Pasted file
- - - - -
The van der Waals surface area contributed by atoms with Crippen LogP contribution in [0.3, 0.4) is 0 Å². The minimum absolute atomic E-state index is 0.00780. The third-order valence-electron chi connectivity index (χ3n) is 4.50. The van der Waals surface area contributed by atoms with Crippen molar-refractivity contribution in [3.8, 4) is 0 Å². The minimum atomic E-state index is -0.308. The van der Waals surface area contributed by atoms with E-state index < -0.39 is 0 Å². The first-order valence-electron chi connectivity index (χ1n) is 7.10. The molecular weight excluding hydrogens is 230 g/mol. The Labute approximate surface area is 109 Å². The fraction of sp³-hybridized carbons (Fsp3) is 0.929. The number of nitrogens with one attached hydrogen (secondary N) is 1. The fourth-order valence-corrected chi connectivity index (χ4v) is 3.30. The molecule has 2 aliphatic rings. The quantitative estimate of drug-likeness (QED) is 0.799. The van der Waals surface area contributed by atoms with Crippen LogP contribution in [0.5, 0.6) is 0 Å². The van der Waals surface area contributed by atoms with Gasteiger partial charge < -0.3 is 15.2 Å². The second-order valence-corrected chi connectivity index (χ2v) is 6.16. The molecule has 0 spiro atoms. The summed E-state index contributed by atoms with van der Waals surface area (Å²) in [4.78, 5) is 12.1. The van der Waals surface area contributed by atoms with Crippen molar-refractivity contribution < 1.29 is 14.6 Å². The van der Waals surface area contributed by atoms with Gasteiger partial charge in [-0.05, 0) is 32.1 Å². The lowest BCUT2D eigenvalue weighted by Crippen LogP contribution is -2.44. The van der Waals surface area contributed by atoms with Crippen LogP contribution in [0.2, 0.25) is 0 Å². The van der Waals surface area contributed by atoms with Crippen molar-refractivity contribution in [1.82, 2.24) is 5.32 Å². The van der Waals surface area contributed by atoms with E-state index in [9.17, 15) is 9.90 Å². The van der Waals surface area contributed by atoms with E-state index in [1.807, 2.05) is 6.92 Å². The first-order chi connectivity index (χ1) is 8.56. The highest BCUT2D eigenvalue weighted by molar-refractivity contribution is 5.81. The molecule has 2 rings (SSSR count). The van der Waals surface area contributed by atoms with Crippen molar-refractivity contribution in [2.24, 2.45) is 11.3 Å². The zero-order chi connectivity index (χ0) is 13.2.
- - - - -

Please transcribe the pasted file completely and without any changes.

The van der Waals surface area contributed by atoms with Crippen LogP contribution in [0.3, 0.4) is 0 Å². The minimum absolute atomic E-state index is 0.00780. The third-order valence-electron chi connectivity index (χ3n) is 4.50. The van der Waals surface area contributed by atoms with Crippen molar-refractivity contribution in [3.8, 4) is 0 Å². The minimum atomic E-state index is -0.308. The van der Waals surface area contributed by atoms with E-state index < -0.39 is 0 Å². The first-order valence-electron chi connectivity index (χ1n) is 7.10. The molecular weight excluding hydrogens is 230 g/mol. The Labute approximate surface area is 109 Å². The fraction of sp³-hybridized carbons (Fsp3) is 0.929. The number of nitrogens with one attached hydrogen (secondary N) is 1. The fourth-order valence-corrected chi connectivity index (χ4v) is 3.30. The molecule has 2 aliphatic rings. The quantitative estimate of drug-likeness (QED) is 0.799. The van der Waals surface area contributed by atoms with Crippen LogP contribution in [0.5, 0.6) is 0 Å². The van der Waals surface area contributed by atoms with Gasteiger partial charge < -0.3 is 15.2 Å². The second-order valence-corrected chi connectivity index (χ2v) is 6.16. The molecule has 0 spiro atoms. The summed E-state index contributed by atoms with van der Waals surface area (Å²) in [4.78, 5) is 12.1. The van der Waals surface area contributed by atoms with Crippen molar-refractivity contribution < 1.29 is 14.6 Å². The van der Waals surface area contributed by atoms with Gasteiger partial charge in [-0.05, 0) is 32.1 Å². The lowest BCUT2D eigenvalue weighted by Crippen LogP contribution is -2.44. The van der Waals surface area contributed by atoms with Crippen LogP contribution in [0.2, 0.25) is 0 Å². The van der Waals surface area contributed by atoms with Crippen molar-refractivity contribution in [1.82, 2.24) is 5.32 Å². The van der Waals surface area contributed by atoms with E-state index in [9.17, 15) is 9.90 Å². The van der Waals surface area contributed by atoms with E-state index in [1.807, 2.05) is 6.92 Å². The first-order chi connectivity index (χ1) is 8.56. The highest BCUT2D eigenvalue weighted by molar-refractivity contribution is 5.81. The molecule has 2 rings (SSSR count). The van der Waals surface area contributed by atoms with Crippen molar-refractivity contribution in [2.24, 2.45) is 11.3 Å². The zero-order chi connectivity index (χ0) is 13.2.